Well, I believe that we end up, after anyone dies, where the frequency of our spirit is a match. We end up where the most light is that our spirits are able to accept/receive at that time. And then we can evolve or devolve from there.
So, in answer to your question about where one of your loved ones has “ended up,” God knows. And doesn’t your heart know as well?
Always err on the side of hope. Always turn to the power of prayer and personal revelation. And always DO whatever it is that the Spirit suggests with courage in your heart. Know that God loves each of us with a perfect—perfect—love, especially during those times when we need Him the most but can’t feel Him. He knows the battles we are each up against, and an important part of our mortal lesson is to face some trials alone, temporarily. Christ can tell you how that feels; it’s something we have in common with Him.
Christ has given us the tools we each need to have fulfillment in each day—we must turn to the spiritual dimension to find them. If you don’t know what your tools are, ask God for the means to reach him when the trials come, and He will reveal them to you. Then, try to remember them when the dark side wants you to forget.
If you are reading this, and a thought pops into your head that has the aroma of hope and work for you to do, follow that thought and actually put it into action with a spiritual focus.
I’ve realized that a fulfilling life is one that requires a lot of work. But if we approach the work as something we can do to show our appreciation for what God has done for us, then the work will be guided by the Spirit and it will be fulfilling. We learn to “submit cheerfully” to everything God sees fit for us to go through, because we trust Him that it will be for our spiritual growth, and (hopefully), because we hold in our thoughts what He went through for us.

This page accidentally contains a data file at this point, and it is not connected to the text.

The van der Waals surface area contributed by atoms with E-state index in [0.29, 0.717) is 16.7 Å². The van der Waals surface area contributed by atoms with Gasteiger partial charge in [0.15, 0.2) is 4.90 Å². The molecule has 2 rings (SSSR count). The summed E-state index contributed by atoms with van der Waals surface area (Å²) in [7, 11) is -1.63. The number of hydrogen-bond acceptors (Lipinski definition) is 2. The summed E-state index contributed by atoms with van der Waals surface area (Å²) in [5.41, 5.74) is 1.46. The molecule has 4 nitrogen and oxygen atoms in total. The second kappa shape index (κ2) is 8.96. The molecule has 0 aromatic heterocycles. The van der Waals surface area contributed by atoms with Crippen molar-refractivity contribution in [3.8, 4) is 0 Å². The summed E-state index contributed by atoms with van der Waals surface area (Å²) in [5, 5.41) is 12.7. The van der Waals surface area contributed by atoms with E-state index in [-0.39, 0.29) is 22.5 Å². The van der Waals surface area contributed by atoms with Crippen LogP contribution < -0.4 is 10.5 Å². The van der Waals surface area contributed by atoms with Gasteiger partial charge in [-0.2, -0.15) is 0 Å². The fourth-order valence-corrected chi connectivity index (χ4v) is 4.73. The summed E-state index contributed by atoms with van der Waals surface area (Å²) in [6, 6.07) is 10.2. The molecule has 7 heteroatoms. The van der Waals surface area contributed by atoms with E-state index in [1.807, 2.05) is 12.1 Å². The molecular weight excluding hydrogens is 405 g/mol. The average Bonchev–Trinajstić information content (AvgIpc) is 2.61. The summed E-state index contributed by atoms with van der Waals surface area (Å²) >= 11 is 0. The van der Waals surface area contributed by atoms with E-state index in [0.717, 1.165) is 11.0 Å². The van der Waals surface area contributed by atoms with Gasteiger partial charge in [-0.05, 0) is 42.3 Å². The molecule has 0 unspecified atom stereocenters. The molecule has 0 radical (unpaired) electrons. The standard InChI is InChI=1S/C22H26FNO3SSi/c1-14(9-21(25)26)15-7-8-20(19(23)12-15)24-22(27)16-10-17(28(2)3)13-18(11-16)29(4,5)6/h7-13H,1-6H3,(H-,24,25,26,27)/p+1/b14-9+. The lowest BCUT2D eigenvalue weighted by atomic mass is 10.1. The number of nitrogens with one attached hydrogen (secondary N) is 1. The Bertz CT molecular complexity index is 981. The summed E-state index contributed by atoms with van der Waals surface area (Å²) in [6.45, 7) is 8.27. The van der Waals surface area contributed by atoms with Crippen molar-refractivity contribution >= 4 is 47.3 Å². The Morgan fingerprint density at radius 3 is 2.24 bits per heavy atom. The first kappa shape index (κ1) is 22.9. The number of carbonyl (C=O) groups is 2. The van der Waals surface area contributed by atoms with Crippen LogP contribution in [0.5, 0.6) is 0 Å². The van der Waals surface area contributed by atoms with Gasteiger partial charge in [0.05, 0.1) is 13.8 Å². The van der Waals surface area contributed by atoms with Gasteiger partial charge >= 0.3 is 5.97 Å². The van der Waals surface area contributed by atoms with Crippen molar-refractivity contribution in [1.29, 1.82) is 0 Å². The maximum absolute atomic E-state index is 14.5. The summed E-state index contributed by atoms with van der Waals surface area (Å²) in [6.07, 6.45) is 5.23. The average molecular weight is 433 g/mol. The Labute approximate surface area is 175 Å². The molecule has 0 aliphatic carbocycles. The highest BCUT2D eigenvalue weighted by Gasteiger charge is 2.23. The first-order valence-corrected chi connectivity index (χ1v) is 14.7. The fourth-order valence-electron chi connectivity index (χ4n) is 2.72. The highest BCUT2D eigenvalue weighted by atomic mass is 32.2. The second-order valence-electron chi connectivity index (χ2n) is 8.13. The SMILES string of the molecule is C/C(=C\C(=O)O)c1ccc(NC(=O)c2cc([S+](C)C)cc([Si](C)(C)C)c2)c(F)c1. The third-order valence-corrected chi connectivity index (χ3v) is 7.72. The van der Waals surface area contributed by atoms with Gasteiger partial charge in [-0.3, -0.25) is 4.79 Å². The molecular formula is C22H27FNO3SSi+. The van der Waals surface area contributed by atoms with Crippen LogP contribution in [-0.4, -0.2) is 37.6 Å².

But what if we can’t muster up even a grain of appreciation? This is where having a place where we keep all of the times God has been there for us written down, or videoed, or painted, sculpted, carved, modgepodged—whatever—is vital. It is vital because it’s not going to be enough to read or hear of other’s accounts of spiritual things in the scriptures or in conference anymore. It just isn’t. We are in the last days of the freaking last days!! We need to start having our OWN spiritual strength in connection to the Holy Ghost to rely upon. Strength comes from figuring it out during difficult times, as well as the good times.
Just like Moses failing to get his people to go up to the Mount to find God, or Joseph Smith failing to get his people up to their spiritual potential, I have been failing to take the Holy Spirit as my guide. I’ve realized yet again that it isn’t enough to have seen angels or Jesus Christ or to have had the gift of charity or JJ’s blessings in the past…it’s only enough if those experiences provide the inspiration for what I’m willing to do right now that the Holy Spirit dictates I should do. And that is to write and to serve while taking the Holy Spirit as my guide. Your mission most likely is different—but what I know is this: the Spirit will tell us peacefully, in the simplest terms, what work we need to be doing. None of that frantic manic energy, here.
We each need to learn how the Spirit communicates with us. It’s just like learning any new skill—it’s going to be awkward at first. But it’s how we SEE that awkward struggle that will either provide fuel for the fire, or dampen into darkness our efforts to overcome our adversities and heal with Christ.